“All that I was, my sin, my guilt,
My death, was all mine own;
All that I am, I owe to thee,
My gracious God, alone.
“The evil of my former state
Was mine, and only mine;
The good in which I now rejoice
Is thine, and only thine.”
Well, those are two of the inferences which result from looking back at what you were; the retrospect excites gratitude and sustains humility.
III. The next is this— THE REMEMBRANCE OF OUR FORMER CONDITION SHOULD RENEW IN US GENUINE REPENTANCE. When we look back upon what we used to be before the Lord met with us, it should breed in us a perpetual repentance. There are some who seem to think that we only repent of sin when we are first converted. Do not you be deluded by any such false notion. When you leave off repenting, you have left off living. You are not living to God as you ought to do unless you daily repent. Remember, that we are not saved by a single act of faith which terminates the moment we receive the assurance of the divine forgiveness, but by a faith which continues as long as we live, and as long as ever we have any faith we must have repentance too, for these are twin graces— faith with a bright eye, like Rachel, who was beautiful and well-favoured, and repentance, tender-eyed, like Leah, but with a lovely eye for all that. “Repentance,” says one, “why, I thought that was a bitter thing, that was taken away when we believed!” No, but it is a sweet thing; I could wish to repent in heaven; though I suppose I shall not. We cannot carry the tear of penitence in our eye into heaven; it will be the only thing we might regret to leave behind. Surely we shall be sorry even there for having grieved our God. Even there, methinks, we shall repent, but certainly as long as we are here we must daily repent of sin— ay, and repent of the sin that is forgiven, repent more because it is forgiven than we did when we had any doubt about its being pardoned.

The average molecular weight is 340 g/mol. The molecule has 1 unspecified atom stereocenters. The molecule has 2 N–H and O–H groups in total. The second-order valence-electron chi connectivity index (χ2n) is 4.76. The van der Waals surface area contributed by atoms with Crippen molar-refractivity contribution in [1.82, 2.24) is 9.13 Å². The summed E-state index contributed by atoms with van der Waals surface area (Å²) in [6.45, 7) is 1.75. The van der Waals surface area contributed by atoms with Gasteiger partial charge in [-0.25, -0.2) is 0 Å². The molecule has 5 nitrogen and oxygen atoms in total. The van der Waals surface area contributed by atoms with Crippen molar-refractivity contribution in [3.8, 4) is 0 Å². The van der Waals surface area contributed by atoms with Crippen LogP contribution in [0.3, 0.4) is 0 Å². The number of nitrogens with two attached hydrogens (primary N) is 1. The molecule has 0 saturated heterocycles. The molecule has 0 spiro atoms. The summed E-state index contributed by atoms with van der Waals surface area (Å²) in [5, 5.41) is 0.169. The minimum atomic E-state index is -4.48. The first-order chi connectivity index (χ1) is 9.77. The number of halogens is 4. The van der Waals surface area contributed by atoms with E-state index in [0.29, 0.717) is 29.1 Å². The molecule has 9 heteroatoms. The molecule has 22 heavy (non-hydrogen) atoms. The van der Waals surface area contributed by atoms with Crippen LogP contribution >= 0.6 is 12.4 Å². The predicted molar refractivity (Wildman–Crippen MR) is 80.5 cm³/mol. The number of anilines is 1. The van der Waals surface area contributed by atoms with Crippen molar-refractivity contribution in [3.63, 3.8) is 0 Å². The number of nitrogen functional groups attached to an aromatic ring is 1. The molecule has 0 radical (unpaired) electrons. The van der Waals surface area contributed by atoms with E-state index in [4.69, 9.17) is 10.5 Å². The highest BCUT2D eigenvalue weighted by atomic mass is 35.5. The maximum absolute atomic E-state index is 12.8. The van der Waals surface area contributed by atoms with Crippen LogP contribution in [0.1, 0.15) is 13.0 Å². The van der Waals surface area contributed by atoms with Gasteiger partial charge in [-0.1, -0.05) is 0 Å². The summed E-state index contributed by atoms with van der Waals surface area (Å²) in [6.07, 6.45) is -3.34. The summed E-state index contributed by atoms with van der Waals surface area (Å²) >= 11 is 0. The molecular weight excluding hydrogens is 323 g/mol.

“My sins, my sins, my Saviour!
How sad on thee they fall,
Seen through thy gentle patience,
I tenfold feel them all.
“I know they are forgiven,
But still their pain to me
Is all the grief and anguish
They laid, my Lord, on thee.”
Smite on your breasts while you think that it was necessary that Christ should die that you might be delivered from sin, and its penalty and power, and as your love increases let your sorrow abound, that such a Lord should have needed to be crucified for you. Oh, sin, as Christ becomes more lovely, thou becomest more hateful, and as our soul learns more of the beauty of holiness, it perceives more of thy ugliness, and so continually loathes thee more and more. If you want to draw up the sluices of repentance, sit down and remember what you were by nature, and would have remained if grace had not intervened. So, then, it shall be good for you to say, “I was before a blasphemer, and a persecutor, and injurious,” or to use any other expression that shall accurately describe you, if it lead you, like Peter, to go out and weep bitterly true tears of repentance.
IV. And now, fourthly (we have but a word on each inference, you see), THE RETROSPECT OF OUR PAST LIVES SHOULD KINDLE IN US FERVENT LOVE to the Lord who has redeemed us.